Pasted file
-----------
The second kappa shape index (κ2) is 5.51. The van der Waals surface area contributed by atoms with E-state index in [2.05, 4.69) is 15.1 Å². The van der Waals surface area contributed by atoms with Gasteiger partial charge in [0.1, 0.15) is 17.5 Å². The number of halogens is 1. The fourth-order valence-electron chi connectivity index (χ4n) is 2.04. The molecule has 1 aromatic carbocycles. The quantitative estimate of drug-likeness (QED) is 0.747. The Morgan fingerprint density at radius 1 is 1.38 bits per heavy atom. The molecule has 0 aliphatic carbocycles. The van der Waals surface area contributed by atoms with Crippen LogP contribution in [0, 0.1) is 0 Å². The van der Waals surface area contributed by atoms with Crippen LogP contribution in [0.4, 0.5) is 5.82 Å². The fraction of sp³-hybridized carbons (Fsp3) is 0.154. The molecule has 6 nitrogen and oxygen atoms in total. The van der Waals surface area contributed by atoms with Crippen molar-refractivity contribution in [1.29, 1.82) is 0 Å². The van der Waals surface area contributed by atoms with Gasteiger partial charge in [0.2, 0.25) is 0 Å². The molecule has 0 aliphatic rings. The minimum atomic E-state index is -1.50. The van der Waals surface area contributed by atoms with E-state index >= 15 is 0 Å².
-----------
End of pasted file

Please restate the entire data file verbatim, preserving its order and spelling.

The second kappa shape index (κ2) is 5.51. The van der Waals surface area contributed by atoms with E-state index in [2.05, 4.69) is 15.1 Å². The van der Waals surface area contributed by atoms with Gasteiger partial charge in [0.1, 0.15) is 17.5 Å². The number of halogens is 1. The fourth-order valence-electron chi connectivity index (χ4n) is 2.04. The molecule has 1 aromatic carbocycles. The quantitative estimate of drug-likeness (QED) is 0.747. The Morgan fingerprint density at radius 1 is 1.38 bits per heavy atom. The molecule has 0 aliphatic carbocycles. The van der Waals surface area contributed by atoms with Crippen LogP contribution in [0, 0.1) is 0 Å². The van der Waals surface area contributed by atoms with Crippen LogP contribution in [0.4, 0.5) is 5.82 Å². The fraction of sp³-hybridized carbons (Fsp3) is 0.154. The molecule has 6 nitrogen and oxygen atoms in total. The van der Waals surface area contributed by atoms with Crippen molar-refractivity contribution in [1.29, 1.82) is 0 Å². The van der Waals surface area contributed by atoms with Gasteiger partial charge in [0.2, 0.25) is 0 Å². The molecule has 0 aliphatic rings. The minimum atomic E-state index is -1.50. The van der Waals surface area contributed by atoms with E-state index >= 15 is 0 Å².